PolkastraWhen a band is named Polkastra and their album is called Polkalypse Now, you know it’s going to be fun. But don’t let song titles like “Ludwig van Polka” or “Four String Polkanini” fool you; there’s some very serious musicianship behind Polkastra’s silliness.

Led by renowned violin virtuoso Lara St. John, this eclectic septet includes Israeli composer Ronn Yedidia on accordion as well as the New York Metropolitan Opera’s contrabassoonist. They set out to make a polka record just for fun, but soon found themselves exploring polka’s ties with folk, jazz, and classical music. It’s too bad that the polka Grammy is no more because Polkalypse Now is a blast — a joyous, energetic of celebration of polka in its many forms — and already one of my favorite albums of the year (polka or otherwise). You can find the digital album on iTunes now, while the physical CD will be released in August.

MP3 Monday: Vagabond Opera

Vagabond Opera: The Zeitgeist Beckons European cabaret, Balkan belly-dance, neo-Classical opera… it’s all in a day’s work for the Portland, Oregon-based six-piece, Vagabond Opera. Mixing Eastern European folk with creative, theatrical performances, Vagabond Opera is one of the few bands that can put on a thrilling show while still delivering the musical goods. And they’re not kidding around about the “Opera” part, either — the group’s lineup includes classically trained tenor and soprano vocals (singing in over a dozen languages), not to mention accordion, cello, stand-up bass, musical saw, and more. This track comes from their just-released third album, The Zeitgeist Beckons:

MP3 Monday: Turisas

TurisasIt’s been a while since we’ve covered the Finnish metal scene, but my inbox is overrun with readers clamoring for Turisas and I am nothing if not a man of the people. (And a fan of heavy metal accordion, of course.) Turisas are purveyors of that unique brand of Finnish metal combining traditional metal (crunchy guitars, hoarse vocals) with folk elements (like the accordion and violin), over-the-top costumes and makeup, and lyrics about war, blood, and death. You really need to see them live to get the full effect, but this track will probably be enough to give some of you nightmares.

How Many Hippies? 17 Hippies

17 HippiesThey aren’t really hippies. In fact, there aren’t even 17 of them (13 at last count). But that hasn’t stopped Berlin’s 17 Hippies from rolling dozens of genres — Eastern European folk, French chanson, Cajun/zydeco, and more — into a unique pop style all their own. Lyrics sung in German, French, and English somehow all feel at home when layered over accordion, ukulele, banjo, clarinet, bouzouki, and trombone. When the band first started, members intentionally chose instruments they had never touched; twelve years and 1200 concerts later, they’re still playing traditional tunes and instruments in an entirely untraditional way.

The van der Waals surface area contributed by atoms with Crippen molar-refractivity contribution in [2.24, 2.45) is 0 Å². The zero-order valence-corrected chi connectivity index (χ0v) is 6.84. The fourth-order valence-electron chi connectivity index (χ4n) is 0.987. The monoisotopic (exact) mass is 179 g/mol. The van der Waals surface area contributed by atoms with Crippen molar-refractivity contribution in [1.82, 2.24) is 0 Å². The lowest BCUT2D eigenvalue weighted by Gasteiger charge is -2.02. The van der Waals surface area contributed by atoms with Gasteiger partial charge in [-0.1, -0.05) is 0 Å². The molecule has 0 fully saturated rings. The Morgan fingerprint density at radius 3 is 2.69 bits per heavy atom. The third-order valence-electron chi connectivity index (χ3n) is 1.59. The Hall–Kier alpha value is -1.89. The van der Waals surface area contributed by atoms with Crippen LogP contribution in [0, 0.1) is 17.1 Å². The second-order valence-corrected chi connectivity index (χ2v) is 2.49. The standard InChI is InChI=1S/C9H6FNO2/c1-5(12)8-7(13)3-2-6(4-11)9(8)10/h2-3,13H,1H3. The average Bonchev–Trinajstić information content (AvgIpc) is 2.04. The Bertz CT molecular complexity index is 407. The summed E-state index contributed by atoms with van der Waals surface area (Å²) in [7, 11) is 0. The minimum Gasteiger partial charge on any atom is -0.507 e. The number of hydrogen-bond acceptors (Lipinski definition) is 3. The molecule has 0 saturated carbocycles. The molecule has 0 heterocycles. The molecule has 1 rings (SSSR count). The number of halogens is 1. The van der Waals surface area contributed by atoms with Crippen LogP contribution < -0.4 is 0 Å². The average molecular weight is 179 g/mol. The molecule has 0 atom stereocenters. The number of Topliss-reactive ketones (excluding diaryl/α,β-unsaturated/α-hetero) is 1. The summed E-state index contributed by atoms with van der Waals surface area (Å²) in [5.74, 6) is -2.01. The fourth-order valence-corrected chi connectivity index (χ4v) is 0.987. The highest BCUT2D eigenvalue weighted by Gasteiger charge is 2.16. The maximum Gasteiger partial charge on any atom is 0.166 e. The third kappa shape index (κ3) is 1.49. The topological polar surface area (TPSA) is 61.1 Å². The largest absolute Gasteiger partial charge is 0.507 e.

Last year, 17 Hippies played at Mountain Stage in West Virginia; you can listen that entire, high-energy appearance online at the NPR website. And if I haven’t sold you enough, here’s a track off their excellent 2007 album, Heimlich:

Milen Slavov Teaches Anytime, Anywhere

Milen SlavovBulgaria seems to have no shortage of great accordionists and Milen Slavov is one of the brightest lights in Balkan traditional and contemporary music. He moved to America in 1997 and currently performs, composes, produces, and teaches throughout the United States and Canada. I know a few of our readers saw him perform with the Yuri Yunakov Ensemble at the International Accordion Festival in San Antonio last year.

We’ve seen some online accordion lesson courses before, but nothing quite like the ones that Milen is currently offering through his website. He offers both custom audio (he’ll send you an MP3) and custom video lessons based around one of four subjects: ornaments in Bulgarian music, Bulgarian/Balkan piano accordion music, phrases and techniques, or improvisation. Even cooler, though, you can schedule face-to-face lessons to be conducted via webcam.

Normally, I’m a little skeptical of online video lessons because there’s no substitute for the feedback you get from a real teacher. But I’ll admit I’m intrigued by the possibility of taking lessons (even long-distance ones) from one of the world’s top accordionists. If anyone out there takes a lesson from Milen, let us know. I’d be really curious to hear how it goes.

Older posts »